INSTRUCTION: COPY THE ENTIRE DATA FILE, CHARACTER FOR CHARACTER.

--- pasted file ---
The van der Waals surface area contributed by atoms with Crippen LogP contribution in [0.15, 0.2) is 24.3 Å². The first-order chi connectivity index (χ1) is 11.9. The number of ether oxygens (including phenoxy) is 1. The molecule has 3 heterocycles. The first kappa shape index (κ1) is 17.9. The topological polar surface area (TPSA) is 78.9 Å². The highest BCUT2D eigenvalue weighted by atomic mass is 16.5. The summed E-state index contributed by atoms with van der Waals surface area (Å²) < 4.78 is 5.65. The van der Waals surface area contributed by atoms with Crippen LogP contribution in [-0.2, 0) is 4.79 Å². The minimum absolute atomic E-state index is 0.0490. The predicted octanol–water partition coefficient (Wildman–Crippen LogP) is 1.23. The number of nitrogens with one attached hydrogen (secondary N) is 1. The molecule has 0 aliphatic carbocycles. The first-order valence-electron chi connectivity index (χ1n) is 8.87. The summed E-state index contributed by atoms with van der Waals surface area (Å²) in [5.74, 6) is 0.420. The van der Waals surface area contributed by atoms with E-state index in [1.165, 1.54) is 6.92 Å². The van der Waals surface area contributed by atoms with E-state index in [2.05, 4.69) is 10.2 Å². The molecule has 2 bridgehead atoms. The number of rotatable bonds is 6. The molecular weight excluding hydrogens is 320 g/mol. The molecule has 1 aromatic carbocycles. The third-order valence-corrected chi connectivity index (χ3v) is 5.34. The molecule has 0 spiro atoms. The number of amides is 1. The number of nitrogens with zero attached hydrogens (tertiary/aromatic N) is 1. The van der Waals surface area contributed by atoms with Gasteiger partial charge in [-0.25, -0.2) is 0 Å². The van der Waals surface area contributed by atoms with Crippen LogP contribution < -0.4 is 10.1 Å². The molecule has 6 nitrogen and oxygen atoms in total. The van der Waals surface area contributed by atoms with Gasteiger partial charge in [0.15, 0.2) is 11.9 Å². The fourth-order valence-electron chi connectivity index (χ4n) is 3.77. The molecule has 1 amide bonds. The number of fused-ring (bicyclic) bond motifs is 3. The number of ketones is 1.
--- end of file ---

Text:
The van der Waals surface area contributed by atoms with Crippen LogP contribution in [0.15, 0.2) is 24.3 Å². The first-order chi connectivity index (χ1) is 11.9. The number of ether oxygens (including phenoxy) is 1. The molecule has 3 heterocycles. The first kappa shape index (κ1) is 17.9. The topological polar surface area (TPSA) is 78.9 Å². The highest BCUT2D eigenvalue weighted by atomic mass is 16.5. The summed E-state index contributed by atoms with van der Waals surface area (Å²) < 4.78 is 5.65. The van der Waals surface area contributed by atoms with Crippen LogP contribution in [-0.2, 0) is 4.79 Å². The minimum absolute atomic E-state index is 0.0490. The predicted octanol–water partition coefficient (Wildman–Crippen LogP) is 1.23. The number of nitrogens with one attached hydrogen (secondary N) is 1. The molecule has 0 aliphatic carbocycles. The first-order valence-electron chi connectivity index (χ1n) is 8.87. The summed E-state index contributed by atoms with van der Waals surface area (Å²) in [5.74, 6) is 0.420. The van der Waals surface area contributed by atoms with E-state index in [1.165, 1.54) is 6.92 Å². The van der Waals surface area contributed by atoms with E-state index in [2.05, 4.69) is 10.2 Å². The molecule has 2 bridgehead atoms. The number of rotatable bonds is 6. The molecular weight excluding hydrogens is 320 g/mol. The molecule has 1 aromatic carbocycles. The third-order valence-corrected chi connectivity index (χ3v) is 5.34. The molecule has 0 spiro atoms. The number of amides is 1. The number of nitrogens with zero attached hydrogens (tertiary/aromatic N) is 1. The van der Waals surface area contributed by atoms with Gasteiger partial charge in [-0.25, -0.2) is 0 Å². The van der Waals surface area contributed by atoms with Crippen LogP contribution < -0.4 is 10.1 Å². The molecule has 6 nitrogen and oxygen atoms in total. The van der Waals surface area contributed by atoms with Gasteiger partial charge in [0.15, 0.2) is 11.9 Å². The fourth-order valence-electron chi connectivity index (χ4n) is 3.77. The molecule has 1 amide bonds. The number of fused-ring (bicyclic) bond motifs is 3. The number of ketones is 1.